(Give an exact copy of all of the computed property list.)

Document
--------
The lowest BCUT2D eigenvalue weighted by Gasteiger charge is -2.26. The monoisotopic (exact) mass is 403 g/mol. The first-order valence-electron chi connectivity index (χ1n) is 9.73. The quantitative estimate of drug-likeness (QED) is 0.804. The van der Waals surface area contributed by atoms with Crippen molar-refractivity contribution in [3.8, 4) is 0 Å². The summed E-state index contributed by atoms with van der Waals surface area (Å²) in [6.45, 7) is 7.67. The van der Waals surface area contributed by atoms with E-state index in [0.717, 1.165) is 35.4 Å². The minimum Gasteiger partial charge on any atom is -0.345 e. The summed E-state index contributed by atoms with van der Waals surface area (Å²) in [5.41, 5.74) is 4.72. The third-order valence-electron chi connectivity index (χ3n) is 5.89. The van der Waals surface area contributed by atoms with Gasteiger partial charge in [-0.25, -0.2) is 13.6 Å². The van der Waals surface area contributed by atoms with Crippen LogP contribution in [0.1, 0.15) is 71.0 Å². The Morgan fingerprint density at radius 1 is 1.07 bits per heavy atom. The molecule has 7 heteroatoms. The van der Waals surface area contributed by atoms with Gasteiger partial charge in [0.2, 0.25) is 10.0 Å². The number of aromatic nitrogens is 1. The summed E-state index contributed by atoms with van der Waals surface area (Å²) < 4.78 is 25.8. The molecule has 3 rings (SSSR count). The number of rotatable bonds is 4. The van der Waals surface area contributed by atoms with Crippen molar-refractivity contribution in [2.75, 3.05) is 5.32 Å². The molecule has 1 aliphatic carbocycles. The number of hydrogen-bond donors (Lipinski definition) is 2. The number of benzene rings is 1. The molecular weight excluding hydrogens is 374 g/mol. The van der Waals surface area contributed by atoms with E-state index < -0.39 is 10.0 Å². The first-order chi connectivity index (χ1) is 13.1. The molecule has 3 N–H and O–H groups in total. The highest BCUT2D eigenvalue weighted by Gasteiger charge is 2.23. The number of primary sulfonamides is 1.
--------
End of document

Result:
The lowest BCUT2D eigenvalue weighted by Gasteiger charge is -2.26. The monoisotopic (exact) mass is 403 g/mol. The first-order valence-electron chi connectivity index (χ1n) is 9.73. The quantitative estimate of drug-likeness (QED) is 0.804. The van der Waals surface area contributed by atoms with Crippen molar-refractivity contribution in [3.8, 4) is 0 Å². The summed E-state index contributed by atoms with van der Waals surface area (Å²) in [6.45, 7) is 7.67. The van der Waals surface area contributed by atoms with E-state index in [0.717, 1.165) is 35.4 Å². The minimum Gasteiger partial charge on any atom is -0.345 e. The summed E-state index contributed by atoms with van der Waals surface area (Å²) in [5.41, 5.74) is 4.72. The third-order valence-electron chi connectivity index (χ3n) is 5.89. The van der Waals surface area contributed by atoms with Gasteiger partial charge in [-0.25, -0.2) is 13.6 Å². The van der Waals surface area contributed by atoms with Crippen LogP contribution in [0.1, 0.15) is 71.0 Å². The Morgan fingerprint density at radius 1 is 1.07 bits per heavy atom. The molecule has 7 heteroatoms. The van der Waals surface area contributed by atoms with Gasteiger partial charge in [0.2, 0.25) is 10.0 Å². The number of aromatic nitrogens is 1. The summed E-state index contributed by atoms with van der Waals surface area (Å²) < 4.78 is 25.8. The molecule has 3 rings (SSSR count). The number of rotatable bonds is 4. The van der Waals surface area contributed by atoms with Crippen molar-refractivity contribution in [2.75, 3.05) is 5.32 Å². The molecule has 1 aliphatic carbocycles. The number of hydrogen-bond donors (Lipinski definition) is 2. The number of benzene rings is 1. The molecular weight excluding hydrogens is 374 g/mol. The van der Waals surface area contributed by atoms with E-state index < -0.39 is 10.0 Å². The first-order chi connectivity index (χ1) is 13.1. The molecule has 3 N–H and O–H groups in total. The highest BCUT2D eigenvalue weighted by Gasteiger charge is 2.23. The number of primary sulfonamides is 1.